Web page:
A pair of fin-de-siecle novels, Le Divorce (1997) and Le Mariage (2000), lend a French flavor to Johnson's work. In the former, the action begins as Roxanne (Roxy) de Persand, a Californian living in Paris, is pregnant with her second child when she learns that her French husband is leaving the marriage. Roxy's tale is narrated by her younger sister Isabel Walker, "a film-school dropout who is good at describing scenes but doesn't always catch on to what they're really about," as Christopher Lehmann-Haupt described her in a New York Times review.
Isabel's arrival in Paris to help see Roxy through her pregnancy and "le divorce" sets in motion the younger sister's quest to become more worldly. ("If I do up my hair and wear my glasses, the men will be subtly more prosperous looking," she believes. "If I wear a scarf around my neck, I will be taken for a French girl.") Eventually she engages in an affair with her ex-brother-in-law's elderly Uncle Edgar, a retired but still-influential politician. Meanwhile, the custody of a possibly valuable painting lends the proceedings a farcical air, as the Walkers and Persands square off. The author, noted a Kirkus Reviews contributor, is noteworthy for "catching the class-bound, cool, utter self-assurance" of the upper-class French characters as well as the "determinedly frank, aggressive innocence of their American counterparts." Even when the events take a macabre turn—the husband's mistress goes on a shooting spree—Le Divorce remains, in the Kirkus contributor's view, a "shrewd, carefully detailed portrait" of personal strife, housed "in a well-paced, believably dramatic narrative."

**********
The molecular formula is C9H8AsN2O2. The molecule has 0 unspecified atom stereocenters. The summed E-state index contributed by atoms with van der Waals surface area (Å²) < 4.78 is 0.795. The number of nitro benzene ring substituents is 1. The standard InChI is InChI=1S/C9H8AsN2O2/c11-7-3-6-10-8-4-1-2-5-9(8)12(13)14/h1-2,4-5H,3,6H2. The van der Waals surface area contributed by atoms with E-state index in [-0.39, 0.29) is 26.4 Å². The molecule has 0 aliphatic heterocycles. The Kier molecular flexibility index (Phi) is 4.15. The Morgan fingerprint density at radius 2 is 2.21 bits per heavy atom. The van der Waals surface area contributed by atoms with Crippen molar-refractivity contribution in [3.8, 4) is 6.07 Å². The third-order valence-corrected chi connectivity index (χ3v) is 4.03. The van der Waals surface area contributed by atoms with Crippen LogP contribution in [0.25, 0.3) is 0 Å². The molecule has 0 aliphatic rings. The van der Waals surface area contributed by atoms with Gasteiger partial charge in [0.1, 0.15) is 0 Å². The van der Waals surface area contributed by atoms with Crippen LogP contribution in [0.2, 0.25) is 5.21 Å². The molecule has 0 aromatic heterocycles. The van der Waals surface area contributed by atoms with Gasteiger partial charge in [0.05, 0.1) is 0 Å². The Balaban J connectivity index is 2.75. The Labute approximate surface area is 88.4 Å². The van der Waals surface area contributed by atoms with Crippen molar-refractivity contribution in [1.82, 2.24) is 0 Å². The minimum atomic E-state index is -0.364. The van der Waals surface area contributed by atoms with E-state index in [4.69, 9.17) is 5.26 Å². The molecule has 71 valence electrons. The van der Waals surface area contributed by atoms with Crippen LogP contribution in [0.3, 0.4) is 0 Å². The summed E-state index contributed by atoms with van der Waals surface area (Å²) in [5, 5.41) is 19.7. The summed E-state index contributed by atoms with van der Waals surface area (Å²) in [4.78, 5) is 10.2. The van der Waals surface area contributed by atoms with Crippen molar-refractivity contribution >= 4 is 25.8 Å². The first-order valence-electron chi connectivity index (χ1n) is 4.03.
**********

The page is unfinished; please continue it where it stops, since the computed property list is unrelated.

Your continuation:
Following Le Divorce was Le Mariage, Johnson's second take on cross-cultural relations. The players this time include American journalist Tim Nolinger, engaged to Parisian Anne-Sophie d'Arget, who runs a whimsical boutique. The passionate young couple comes to grips with doubts as the wedding day draws nearer. Johnson counters their story with the tale of another Franco-American couple. This time glamorous Clara Holly, a former actress, realizes her longtime marriage to reclusive film director Serge Cray is on its last legs. "Had she married in bad faith," Clara asks herself, "for conventional reasons like pregnancy, or because he was famous, which is easy to confuse with love?"
Clara takes in another American, the tourist Delia, who's had her passport stolen on her first day in Paris. The addition of the militant Delia to the Cray's home life results in domestic confusion, political extremism, and even Y2K paranoia. Through it all, Johnson "sprinkles the novel with McGuffins as if they were spices," according to Cathleen Schine, writing in the New York Review of Books. Schine added that "besides a murder, Le Mariage offers a medieval apocalyptic manuscript stolen from the Morgan Library just at the time Delia leaves the country, an apocalyptic right-wing extremist plot based in Oregon, and a dispute over bloods sports and French national monuments that threatens to turn into an international incident."